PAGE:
Nice example of this early state of Barent Langenes's map of Vaygach, which first appeared in the 1598 edition of Langenes's Caert-Thresoor, published in Middelburg.
The map focuses on the straits between Novaya Zemlya and the mainland of Russia, which had been discovered by western Europeans during their search for a northern passage to Asia. The first visit was by Hugh Willoughby in 1553. Then in 1596, during one of his 3 voyages in search of the Northeast Passage, Willem Barentsz rounded the north point of Novaya Zemlya and wintered on the east coast near the northern tip.
The map shows the strait separating Vaygach Island from the mainland. At the time Vaygach Island was thought to be a part of Novaya Zemlya. The map identifies a number of place names and includes sail boats, anchorages and local Samoyed people with reindeer drawn sleighs.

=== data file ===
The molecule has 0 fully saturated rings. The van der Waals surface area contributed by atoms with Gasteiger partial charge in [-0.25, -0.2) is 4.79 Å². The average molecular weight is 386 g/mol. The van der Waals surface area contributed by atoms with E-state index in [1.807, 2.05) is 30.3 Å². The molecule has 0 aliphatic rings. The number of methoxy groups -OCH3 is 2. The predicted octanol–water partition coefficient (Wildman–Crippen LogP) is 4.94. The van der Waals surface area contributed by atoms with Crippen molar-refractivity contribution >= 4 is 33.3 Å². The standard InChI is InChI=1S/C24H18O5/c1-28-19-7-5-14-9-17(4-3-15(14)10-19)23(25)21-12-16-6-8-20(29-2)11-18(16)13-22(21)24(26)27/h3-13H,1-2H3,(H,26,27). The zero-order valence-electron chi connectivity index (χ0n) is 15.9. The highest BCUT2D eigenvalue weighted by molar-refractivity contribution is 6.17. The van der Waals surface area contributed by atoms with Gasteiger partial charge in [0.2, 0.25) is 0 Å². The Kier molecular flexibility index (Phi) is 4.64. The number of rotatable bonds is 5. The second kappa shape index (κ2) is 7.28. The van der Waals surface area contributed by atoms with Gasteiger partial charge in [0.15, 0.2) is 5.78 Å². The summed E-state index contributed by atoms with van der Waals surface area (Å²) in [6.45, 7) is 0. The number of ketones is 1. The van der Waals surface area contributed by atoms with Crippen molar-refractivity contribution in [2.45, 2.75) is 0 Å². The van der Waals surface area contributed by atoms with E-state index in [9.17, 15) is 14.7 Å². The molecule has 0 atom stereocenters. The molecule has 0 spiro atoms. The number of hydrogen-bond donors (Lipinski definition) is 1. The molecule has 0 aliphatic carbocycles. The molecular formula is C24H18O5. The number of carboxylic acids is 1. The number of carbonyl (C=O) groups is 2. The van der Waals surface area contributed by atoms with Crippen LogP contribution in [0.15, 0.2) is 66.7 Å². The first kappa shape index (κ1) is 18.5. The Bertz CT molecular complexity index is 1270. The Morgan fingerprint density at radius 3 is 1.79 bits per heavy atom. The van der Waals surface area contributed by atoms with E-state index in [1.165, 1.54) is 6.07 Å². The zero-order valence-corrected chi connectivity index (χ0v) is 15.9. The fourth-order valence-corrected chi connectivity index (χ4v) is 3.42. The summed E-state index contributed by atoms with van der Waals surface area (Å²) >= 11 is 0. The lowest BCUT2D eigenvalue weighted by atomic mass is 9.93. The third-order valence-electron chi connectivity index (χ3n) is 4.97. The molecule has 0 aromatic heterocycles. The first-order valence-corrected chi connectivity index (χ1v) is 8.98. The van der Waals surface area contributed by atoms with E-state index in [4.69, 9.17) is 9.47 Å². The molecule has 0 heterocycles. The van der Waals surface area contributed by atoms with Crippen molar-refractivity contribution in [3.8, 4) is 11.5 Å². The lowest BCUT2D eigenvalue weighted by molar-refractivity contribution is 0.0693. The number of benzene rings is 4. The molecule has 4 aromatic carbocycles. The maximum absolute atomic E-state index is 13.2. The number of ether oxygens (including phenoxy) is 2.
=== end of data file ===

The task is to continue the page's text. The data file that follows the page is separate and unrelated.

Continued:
Langenes's map was first issued in his Caert-Thresoor and later re-published in by Bertius in his Tabularum Geographicarum, beginning in 1600. The total number of appearances of this map would run to no less than 12 appearances between 1598 and 1650, in the two works by Langenes and Bertius .
Barent Langenes was a Dutch publisher and engraver at the turn of the seventeenth century. He worked in Middleburg, Netherlands. He is best known for his publication of Petrus Bertius’ Caert-Thresoor in 1598. This pocket world atlas was small, printed in the vernacular, and was more affordable than folio-sized competitors, allowing more people to own and use atlases. The atlas was a commercial success and was printed twelve times in Dutch, French, Latin, and German editions between 1598 and 1650, although Langenes was most likely only involved in the first two Dutch editions (1598 and 1599).